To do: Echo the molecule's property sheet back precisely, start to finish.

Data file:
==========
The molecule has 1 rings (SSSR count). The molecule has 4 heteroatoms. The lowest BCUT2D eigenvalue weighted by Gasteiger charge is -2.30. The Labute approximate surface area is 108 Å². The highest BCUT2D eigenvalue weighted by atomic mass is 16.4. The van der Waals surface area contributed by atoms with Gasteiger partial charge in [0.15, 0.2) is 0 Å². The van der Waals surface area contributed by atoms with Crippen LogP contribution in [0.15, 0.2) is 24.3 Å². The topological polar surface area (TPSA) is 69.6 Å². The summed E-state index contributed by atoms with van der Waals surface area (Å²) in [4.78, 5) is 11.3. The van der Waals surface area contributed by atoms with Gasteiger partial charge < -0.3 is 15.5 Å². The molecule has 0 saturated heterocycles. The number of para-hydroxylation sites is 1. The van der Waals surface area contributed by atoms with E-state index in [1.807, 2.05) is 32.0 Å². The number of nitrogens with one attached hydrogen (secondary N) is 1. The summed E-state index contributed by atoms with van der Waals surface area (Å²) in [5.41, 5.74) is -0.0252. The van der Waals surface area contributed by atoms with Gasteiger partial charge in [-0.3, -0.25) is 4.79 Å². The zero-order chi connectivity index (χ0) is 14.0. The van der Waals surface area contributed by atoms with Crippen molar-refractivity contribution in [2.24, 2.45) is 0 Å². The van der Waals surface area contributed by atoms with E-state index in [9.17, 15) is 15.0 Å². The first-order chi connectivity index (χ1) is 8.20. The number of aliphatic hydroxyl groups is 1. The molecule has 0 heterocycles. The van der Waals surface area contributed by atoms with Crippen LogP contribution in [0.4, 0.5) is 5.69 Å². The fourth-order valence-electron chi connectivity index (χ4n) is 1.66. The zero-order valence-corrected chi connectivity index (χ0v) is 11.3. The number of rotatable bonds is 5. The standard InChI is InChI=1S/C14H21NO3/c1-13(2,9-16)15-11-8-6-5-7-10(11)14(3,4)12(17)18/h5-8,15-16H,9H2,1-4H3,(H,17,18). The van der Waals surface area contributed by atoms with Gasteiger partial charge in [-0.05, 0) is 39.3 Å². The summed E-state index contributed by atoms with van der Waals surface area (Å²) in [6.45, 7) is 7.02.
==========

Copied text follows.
The molecule has 1 rings (SSSR count). The molecule has 4 heteroatoms. The lowest BCUT2D eigenvalue weighted by Gasteiger charge is -2.30. The Labute approximate surface area is 108 Å². The highest BCUT2D eigenvalue weighted by atomic mass is 16.4. The van der Waals surface area contributed by atoms with Gasteiger partial charge in [0.15, 0.2) is 0 Å². The van der Waals surface area contributed by atoms with Crippen LogP contribution in [0.15, 0.2) is 24.3 Å². The topological polar surface area (TPSA) is 69.6 Å². The summed E-state index contributed by atoms with van der Waals surface area (Å²) in [4.78, 5) is 11.3. The van der Waals surface area contributed by atoms with Gasteiger partial charge < -0.3 is 15.5 Å². The molecule has 0 saturated heterocycles. The number of para-hydroxylation sites is 1. The van der Waals surface area contributed by atoms with E-state index in [1.807, 2.05) is 32.0 Å². The number of nitrogens with one attached hydrogen (secondary N) is 1. The summed E-state index contributed by atoms with van der Waals surface area (Å²) in [5.41, 5.74) is -0.0252. The van der Waals surface area contributed by atoms with Gasteiger partial charge in [-0.3, -0.25) is 4.79 Å². The zero-order chi connectivity index (χ0) is 14.0. The van der Waals surface area contributed by atoms with Crippen molar-refractivity contribution in [2.24, 2.45) is 0 Å². The van der Waals surface area contributed by atoms with E-state index in [9.17, 15) is 15.0 Å². The first-order chi connectivity index (χ1) is 8.20. The number of aliphatic hydroxyl groups is 1. The molecule has 0 heterocycles. The van der Waals surface area contributed by atoms with Crippen LogP contribution in [0.4, 0.5) is 5.69 Å². The fourth-order valence-electron chi connectivity index (χ4n) is 1.66. The zero-order valence-corrected chi connectivity index (χ0v) is 11.3. The number of rotatable bonds is 5. The standard InChI is InChI=1S/C14H21NO3/c1-13(2,9-16)15-11-8-6-5-7-10(11)14(3,4)12(17)18/h5-8,15-16H,9H2,1-4H3,(H,17,18). The van der Waals surface area contributed by atoms with Gasteiger partial charge in [-0.05, 0) is 39.3 Å². The summed E-state index contributed by atoms with van der Waals surface area (Å²) in [6.45, 7) is 7.02.